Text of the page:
Beyond entertainment, advocates say these headsets could transform education, travel, real estate and architecture, not to mention videoconferencing and social networking. Some inside Uber are worried that Oculus could one day prove disruptive to their business by removing the need for people to travel. Why hail a taxi when you can teleport?
“Whenever a market is this early, you have to have strong convictions loosely held,” says Nabeel Hyatt, a venture partner at Spark Capital, which also backed Oculus. “We don’t know what’s going to happen.”
That uncertainty provides fertile ground for entrepreneurs. “There will be billion-dollar companies started by college students because someone gave them a Rift as a present and they solved a very specific problem,” says Anjney Midha, a partner at KPCB Edge.
However, as any sci-fi reader knows, new technologies have inherent risks, too. The futures depicted in Ready Player One and Snow Crash are dystopian and chaotic.
In December, academics led by Christian Sandor of the Nara Institute, Japan, wrote that “true augmented reality”, where the digital is indistinguishable from the physical, “will be the most powerful medium that humanity ever had at its disposal”.
this seems to be one of the fundamental problems of Twitter. It’s appealing to Hollywood, TV, music and sports celebrities as a means to interact more intimately with their fans and share the kinds of details they’d never provide to traditional celebrity media. It’s appealing to the tech industry as a mouthpiece for those who want to determine the course of what is or isn’t important. The digital taste-setters, so to speak.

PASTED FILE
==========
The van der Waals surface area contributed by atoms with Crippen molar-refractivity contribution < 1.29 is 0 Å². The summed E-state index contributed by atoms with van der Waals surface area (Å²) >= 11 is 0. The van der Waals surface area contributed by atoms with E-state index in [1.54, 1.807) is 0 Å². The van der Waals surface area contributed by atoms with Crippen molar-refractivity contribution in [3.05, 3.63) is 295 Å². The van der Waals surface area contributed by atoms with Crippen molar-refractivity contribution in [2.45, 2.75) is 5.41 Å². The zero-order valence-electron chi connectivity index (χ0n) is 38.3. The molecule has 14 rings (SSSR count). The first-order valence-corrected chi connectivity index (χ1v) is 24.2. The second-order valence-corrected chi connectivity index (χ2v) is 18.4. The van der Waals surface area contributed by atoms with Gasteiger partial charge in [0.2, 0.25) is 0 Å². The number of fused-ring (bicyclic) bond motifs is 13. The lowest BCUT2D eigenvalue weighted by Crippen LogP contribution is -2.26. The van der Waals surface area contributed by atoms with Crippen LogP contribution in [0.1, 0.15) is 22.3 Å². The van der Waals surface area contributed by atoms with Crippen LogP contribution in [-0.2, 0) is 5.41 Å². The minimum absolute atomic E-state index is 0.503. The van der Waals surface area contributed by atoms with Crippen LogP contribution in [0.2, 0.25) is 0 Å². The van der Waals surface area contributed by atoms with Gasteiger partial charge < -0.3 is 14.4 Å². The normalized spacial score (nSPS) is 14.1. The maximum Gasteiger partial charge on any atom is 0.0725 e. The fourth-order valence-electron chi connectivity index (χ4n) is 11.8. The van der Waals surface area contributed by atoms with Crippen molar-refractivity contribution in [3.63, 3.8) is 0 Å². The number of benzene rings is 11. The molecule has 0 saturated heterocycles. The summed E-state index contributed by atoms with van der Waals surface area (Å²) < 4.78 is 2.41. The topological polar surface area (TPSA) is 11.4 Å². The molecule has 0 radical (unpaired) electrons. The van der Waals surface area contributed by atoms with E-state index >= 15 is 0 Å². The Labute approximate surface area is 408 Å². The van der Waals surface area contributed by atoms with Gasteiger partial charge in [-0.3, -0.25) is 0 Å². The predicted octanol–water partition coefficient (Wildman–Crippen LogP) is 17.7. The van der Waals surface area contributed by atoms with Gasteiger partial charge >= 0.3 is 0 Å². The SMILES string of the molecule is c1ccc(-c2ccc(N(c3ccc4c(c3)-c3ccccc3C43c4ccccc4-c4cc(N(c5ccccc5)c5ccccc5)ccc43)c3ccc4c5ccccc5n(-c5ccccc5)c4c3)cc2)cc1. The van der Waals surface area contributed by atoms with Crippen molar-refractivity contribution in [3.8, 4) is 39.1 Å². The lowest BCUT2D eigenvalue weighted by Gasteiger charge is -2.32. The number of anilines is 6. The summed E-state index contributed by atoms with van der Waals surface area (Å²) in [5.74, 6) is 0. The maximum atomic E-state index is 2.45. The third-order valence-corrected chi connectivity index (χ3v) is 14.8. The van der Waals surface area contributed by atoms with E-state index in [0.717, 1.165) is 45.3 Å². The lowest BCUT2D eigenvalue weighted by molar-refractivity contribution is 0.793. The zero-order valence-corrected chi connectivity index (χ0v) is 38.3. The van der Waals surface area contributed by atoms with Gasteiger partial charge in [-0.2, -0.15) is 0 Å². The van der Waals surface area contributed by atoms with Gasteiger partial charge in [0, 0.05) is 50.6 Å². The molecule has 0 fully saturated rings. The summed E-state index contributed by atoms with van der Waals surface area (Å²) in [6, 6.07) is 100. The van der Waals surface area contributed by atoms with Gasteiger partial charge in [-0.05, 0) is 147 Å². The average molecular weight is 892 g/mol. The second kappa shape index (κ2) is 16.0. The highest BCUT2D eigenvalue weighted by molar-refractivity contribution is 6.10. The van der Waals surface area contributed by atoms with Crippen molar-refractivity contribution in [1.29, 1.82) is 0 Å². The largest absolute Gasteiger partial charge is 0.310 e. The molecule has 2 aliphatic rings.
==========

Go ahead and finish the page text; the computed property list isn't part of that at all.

But for mainstream business and consumer users? Not so much. Arguably, this is the biggest problem with Twitter—it can’t seem to stretch beyond its celebrity, celebrity follower, and tech roots. If you aren’t into celebrities or the tech industry, Twitter just isn’t that appealing, especially given all the other options for online social interactions.
Despite these points, I think the navel gazing value of Twitter to the tech industry is so high, I seriously doubt they’ll let Twitter actually die. Someone with enough money and enough self-interest will likely make sure that, no matter what, Twitter will continue in some shape or form. Eventually, it’s value may start to fade, as some have already started to argue, but at least the Twittersphere will have a few years to adapt and find new alternatives.
The fundamental challenge is a publishing service that’s essentially based on self-promotion, self-aggrandizement, and self-importance at some point is going to run into the wall of indifference. Not everyone cares to read about what the self-elected are all doing all the time.